During the 1957 A(H2N2) Asian pandemic in the United States, nearly 40 percent of all influenza-related deaths occurred in the younger population under 65 years of age. The proportion of deaths among people under age 65 that occurred during A(H2N2) epidemics dropped to 5 percent by 1968, when circulation of this virus ceased. In the 1968 A(H3N2) pandemic, this proportion was approximately 50 percent, but declined to less than 10 percent over the next decade (Figure 1-6) (Simonsen et al., 2003). The age shift in mortality was even more pronounced in the 1918 A(H1N1) Spanish influenza pandemic (Collins, 1931; Simonsen, 1998; Olson et al., 2004).

To investigate whether this age-specific mortality pattern also describes the international experience, we set out to develop a methodology for measuring pandemic mortality burden based on annual mortality data (Heiman et al., unpublished). Annual age-specific P&I mortality data were provided by WHO for the United States and Japan. We estimated the pandemic excess mortality in 1957 and 1958 by subtracting as background the number of deaths in surrounding years when there was little or no influenza A activity. We validated this approach by comparing these U.S. age-specific excess mortality estimates with those generated using actual seasonal data (Serfling et al., 1967). We found that for Japan, the age pattern of relative impact over the first seasons was very similar to that observed in the United States (Table 1-5). Also, in contrast to the United States where there was no measurable increase in influenza-related mortality until October, P&I mortality in Japan was elevated in the early summer of 1957 (Reichert et al., 2001).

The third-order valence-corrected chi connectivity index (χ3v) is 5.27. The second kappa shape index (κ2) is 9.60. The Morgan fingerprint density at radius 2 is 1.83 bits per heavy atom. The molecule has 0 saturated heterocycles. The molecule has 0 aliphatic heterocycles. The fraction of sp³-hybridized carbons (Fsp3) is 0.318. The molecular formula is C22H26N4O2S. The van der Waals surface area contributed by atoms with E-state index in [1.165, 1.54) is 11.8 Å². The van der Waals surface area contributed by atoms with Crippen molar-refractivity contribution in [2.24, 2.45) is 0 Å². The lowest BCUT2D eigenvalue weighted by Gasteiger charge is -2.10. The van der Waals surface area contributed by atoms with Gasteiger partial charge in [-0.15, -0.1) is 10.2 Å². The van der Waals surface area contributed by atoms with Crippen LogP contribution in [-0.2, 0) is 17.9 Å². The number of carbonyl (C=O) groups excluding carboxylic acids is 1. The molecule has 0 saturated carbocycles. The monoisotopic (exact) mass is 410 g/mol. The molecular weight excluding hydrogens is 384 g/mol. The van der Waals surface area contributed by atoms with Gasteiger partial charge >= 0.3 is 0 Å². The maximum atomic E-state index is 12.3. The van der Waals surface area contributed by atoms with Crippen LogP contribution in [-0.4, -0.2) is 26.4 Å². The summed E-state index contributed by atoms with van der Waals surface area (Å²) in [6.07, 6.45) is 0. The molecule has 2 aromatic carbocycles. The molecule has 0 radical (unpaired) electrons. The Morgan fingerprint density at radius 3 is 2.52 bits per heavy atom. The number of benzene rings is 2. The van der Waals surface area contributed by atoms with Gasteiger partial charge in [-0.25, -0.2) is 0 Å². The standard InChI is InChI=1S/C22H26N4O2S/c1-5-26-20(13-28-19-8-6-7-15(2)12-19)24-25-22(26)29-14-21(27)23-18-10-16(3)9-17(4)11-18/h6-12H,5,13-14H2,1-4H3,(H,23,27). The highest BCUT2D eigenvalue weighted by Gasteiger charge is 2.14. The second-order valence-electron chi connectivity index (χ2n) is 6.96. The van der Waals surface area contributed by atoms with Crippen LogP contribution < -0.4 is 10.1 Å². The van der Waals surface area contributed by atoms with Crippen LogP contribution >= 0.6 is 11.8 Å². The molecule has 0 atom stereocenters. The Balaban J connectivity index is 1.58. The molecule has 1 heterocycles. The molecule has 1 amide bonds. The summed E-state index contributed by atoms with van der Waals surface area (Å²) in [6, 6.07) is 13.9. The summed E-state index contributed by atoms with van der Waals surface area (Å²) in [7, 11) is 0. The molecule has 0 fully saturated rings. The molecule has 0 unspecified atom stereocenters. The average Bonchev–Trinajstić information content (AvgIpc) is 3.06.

Lamont Library will be open 24/7 during reading and exam periods this year. For more information, see the announcement in the Harvard Gazette. Our decision to make Lamont available for late night study during this time follows a successful trial run of 24-hour operations at the end of the spring semester.

His name was Todd Hodne, and he was perhaps the most dangerous predator ever to play college football. "I have been a prosecutor for nearly 30 years," wrote John B. Collins, who prosecuted one of Hodne's crimes, in a letter to a parole board. "I have prosecuted serial killers and capital cases. Todd Hodne, to this day, remains among the three most dangerous, physically imposing and ruthless excuses for a human being I have ever faced in court."